Chase Utley kept sitting out games and the Phillies kept insisting it was precautionary and simply an effort to keep him from wearing down during the long regular season, but now it’s clear his chronic knee problems are a much bigger issue than the team was letting on.
Utley has left Phillies camp and will see a specialist following what general manager Ruben Amaro Jr. called a “plateau” in his rehab process.
Here’s more from Amaro, who revealed that Utley is now experiencing problems in both knees:
Chase’s rehab process has come to a bit of a plateau. He has made some strides but not enough to take the field. He is headed out of town for a few days to be evaluated by a specialist that has helped athletes overcome his issue. We anticipate that this trip will allow him to build on what he has already done with [athletic trainer] Scott Sheridan in order to get over the hump. He wants more than anything to be on the field with his teammates and we believe that this is a step in that direction.
That all sounds fine and reasonable, but Amaro and the Phillies have been less than forthcoming about Utley’s situation and have also painted a more optimistic picture than reality indicates with Ryan Howard’s comeback from a torn Achilles’ tendon. In other words, don’t be shocked if the specialist determines that Utley has suffered a setback.
Amaro admitted that Utley will almost surely begin the season on the disabled list, which means slick-fielding 22-year-old rookie Freddy Galvis will be the Opening Day second baseman despite a measly .613 OPS in the minors that includes just 33 games at Triple-A. Utley is under contract for $15 million this season and $15 million next season, and of course Howard’s five-year, $125 million contract extension doesn’t even start until this season.
Yasiel Puig made a public appearance today. He was a guest barista at a Coffee Bean and Tea Leaf in Los Angeles as part of a charity . . . thing. I dunno. I just hope that, after finishing the foam on someone’s latte he airmailed it past his fellow barista at the counter and got it to the customer on the fly 300 feet away, after which he flipped the espresso machine. Gotta stay on-brand.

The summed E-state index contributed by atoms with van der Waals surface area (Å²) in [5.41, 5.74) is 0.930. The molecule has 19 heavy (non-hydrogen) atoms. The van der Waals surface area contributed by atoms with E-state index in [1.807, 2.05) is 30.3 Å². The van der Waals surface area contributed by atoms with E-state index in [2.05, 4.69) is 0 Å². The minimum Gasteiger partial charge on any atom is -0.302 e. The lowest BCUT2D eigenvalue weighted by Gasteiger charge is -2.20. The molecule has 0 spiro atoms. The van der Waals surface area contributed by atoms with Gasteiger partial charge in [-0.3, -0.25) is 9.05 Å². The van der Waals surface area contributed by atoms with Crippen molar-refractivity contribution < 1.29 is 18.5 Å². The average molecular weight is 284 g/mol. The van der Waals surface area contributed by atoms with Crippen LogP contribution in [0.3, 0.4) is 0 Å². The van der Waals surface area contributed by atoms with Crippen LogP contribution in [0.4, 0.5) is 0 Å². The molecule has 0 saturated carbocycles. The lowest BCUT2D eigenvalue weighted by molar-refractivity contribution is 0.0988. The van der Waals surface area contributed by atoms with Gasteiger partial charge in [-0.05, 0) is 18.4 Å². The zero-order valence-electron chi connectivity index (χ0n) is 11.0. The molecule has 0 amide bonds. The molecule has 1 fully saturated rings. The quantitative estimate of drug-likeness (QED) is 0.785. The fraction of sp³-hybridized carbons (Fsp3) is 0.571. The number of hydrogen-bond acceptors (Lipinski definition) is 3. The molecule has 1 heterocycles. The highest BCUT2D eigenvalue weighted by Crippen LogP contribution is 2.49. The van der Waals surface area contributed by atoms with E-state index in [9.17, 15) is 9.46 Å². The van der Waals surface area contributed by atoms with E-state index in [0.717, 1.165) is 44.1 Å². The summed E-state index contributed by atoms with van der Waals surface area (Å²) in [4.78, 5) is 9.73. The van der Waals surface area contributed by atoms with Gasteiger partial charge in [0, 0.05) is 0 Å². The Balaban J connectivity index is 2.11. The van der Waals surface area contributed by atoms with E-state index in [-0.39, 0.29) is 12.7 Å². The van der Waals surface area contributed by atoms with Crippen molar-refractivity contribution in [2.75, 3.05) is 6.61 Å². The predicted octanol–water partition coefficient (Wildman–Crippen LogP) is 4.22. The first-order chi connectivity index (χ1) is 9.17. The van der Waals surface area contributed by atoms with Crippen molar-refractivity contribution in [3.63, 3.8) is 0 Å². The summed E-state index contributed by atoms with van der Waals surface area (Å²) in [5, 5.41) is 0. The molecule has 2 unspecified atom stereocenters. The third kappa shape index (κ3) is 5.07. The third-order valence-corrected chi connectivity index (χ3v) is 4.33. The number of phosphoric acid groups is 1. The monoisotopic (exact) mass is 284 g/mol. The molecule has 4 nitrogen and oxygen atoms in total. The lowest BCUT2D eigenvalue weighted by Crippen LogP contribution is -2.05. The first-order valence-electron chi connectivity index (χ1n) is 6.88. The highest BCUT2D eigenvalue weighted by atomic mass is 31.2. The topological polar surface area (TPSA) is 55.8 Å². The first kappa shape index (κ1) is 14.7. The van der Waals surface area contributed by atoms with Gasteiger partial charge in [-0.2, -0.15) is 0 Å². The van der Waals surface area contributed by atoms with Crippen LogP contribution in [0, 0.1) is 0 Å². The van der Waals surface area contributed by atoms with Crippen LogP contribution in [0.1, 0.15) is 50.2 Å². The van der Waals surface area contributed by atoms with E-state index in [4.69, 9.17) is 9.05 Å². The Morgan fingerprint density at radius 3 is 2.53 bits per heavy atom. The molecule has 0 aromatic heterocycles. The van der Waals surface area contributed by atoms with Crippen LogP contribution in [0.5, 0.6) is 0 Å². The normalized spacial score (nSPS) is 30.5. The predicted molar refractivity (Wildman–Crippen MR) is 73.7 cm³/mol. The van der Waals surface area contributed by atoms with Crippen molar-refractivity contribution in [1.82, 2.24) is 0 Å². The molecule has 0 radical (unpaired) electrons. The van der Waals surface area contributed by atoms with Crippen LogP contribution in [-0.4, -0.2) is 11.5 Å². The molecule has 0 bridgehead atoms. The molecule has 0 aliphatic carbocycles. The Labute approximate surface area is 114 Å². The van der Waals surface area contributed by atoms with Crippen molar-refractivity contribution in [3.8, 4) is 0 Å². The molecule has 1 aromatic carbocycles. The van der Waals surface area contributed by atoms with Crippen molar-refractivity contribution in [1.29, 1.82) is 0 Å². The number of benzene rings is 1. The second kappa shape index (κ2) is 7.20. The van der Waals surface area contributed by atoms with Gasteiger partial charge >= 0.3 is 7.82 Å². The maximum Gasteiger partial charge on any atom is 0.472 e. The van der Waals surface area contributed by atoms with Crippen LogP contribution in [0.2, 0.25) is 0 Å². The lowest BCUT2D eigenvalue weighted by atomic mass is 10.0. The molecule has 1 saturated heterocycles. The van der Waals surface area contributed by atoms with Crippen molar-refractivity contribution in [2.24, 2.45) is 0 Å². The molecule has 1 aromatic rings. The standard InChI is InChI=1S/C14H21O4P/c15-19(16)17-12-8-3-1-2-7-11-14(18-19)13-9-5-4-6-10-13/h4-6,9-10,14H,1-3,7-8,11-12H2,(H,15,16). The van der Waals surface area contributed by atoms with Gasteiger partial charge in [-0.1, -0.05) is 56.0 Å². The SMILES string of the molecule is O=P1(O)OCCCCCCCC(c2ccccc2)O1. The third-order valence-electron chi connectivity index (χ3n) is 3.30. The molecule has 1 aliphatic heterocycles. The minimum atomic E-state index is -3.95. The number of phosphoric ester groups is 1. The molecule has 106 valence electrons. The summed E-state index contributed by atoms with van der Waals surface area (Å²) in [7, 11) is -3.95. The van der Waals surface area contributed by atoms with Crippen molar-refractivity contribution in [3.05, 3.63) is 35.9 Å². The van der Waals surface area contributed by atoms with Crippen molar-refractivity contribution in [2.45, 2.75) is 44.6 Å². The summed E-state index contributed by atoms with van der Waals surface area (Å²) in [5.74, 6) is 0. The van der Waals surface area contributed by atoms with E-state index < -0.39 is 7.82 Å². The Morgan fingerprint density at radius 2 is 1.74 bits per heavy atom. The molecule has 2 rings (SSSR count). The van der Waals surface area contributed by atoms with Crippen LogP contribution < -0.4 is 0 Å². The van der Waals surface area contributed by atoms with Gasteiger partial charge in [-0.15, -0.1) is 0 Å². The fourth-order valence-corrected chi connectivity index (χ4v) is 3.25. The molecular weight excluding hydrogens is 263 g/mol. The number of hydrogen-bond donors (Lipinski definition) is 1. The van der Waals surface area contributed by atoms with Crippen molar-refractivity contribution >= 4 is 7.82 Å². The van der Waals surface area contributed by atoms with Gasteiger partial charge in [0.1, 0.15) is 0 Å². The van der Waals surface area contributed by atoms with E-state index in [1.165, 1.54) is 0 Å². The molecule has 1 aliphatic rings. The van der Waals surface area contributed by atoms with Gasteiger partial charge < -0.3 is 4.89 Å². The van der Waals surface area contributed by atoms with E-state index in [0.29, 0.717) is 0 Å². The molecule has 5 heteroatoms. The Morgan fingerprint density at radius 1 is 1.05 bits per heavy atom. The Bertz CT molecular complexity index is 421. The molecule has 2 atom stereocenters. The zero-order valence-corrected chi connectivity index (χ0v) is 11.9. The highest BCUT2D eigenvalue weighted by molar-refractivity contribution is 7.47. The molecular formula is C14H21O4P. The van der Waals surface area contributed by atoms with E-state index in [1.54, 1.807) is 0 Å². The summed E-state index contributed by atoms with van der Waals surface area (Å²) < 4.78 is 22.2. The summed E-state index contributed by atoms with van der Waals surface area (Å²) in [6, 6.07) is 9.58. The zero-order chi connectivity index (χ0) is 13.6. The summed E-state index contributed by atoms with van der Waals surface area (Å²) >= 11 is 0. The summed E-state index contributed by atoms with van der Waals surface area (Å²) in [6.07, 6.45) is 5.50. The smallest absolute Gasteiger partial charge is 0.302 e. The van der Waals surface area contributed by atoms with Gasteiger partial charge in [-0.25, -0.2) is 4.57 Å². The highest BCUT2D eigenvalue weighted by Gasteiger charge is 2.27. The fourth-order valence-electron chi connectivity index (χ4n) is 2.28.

After that he talked about baseball. Puig, who was demoted last season and then brought back up in a part-time role, said that it’s his goal to be a starter again, if not in Los Angeles than someplace else. As for the someplace else, the Dodgers explored a Puig trade last season and it was thought they’d try again this offseason, but it’s been all quiet on that front.
What is Puig, for his part, doing to become a starter again? Getting in shape. From MLB.com:
Puig has been working out at Dodger Stadium the last two weeks. He is conditioning his leaner body to avoid injuries that have plagued him and working with batting coaches in search of regaining the impact bat that once had him on the verge of superstardom . . . The 6-foot-2 Puig, who last year was listed at 240 pounds, now has a personal chef to prepare healthier foods.
A leaner Puig. That’ll certainly be a game-changer, right?
Yet as a new season dawns, the team still hopes he can recapture the form he displayed as a rookie in 2013. The organization asked Puig to slim down and focus on durability rather than musculature. Friedman sounded pleased with the result. Puig had suggested he weighed about 240 pounds, down 15 from his listed weight in 2015.
Oops. That was from January 30, 2016.
If he keeps getting leaner each offseason eventually he’ll just disappear, right?
Corey Dickerson of the Tampa Bay Rays wasn’t a super huge guy or anything, but he’s going to be smaller this year: he told reporters today that he’s lost 25 pounds. He attributes it to a new diet and a workout regimen and says it’ll help him with his running, swing and throwing.
Dickerson had a down year in 2016, so if losing 25 pounds is something he thinks will work for him he’s got nothing to lose. Of course the best way for him to improve his numbers is to convince the Rays to trade him back to Colorado, but that’s not likely.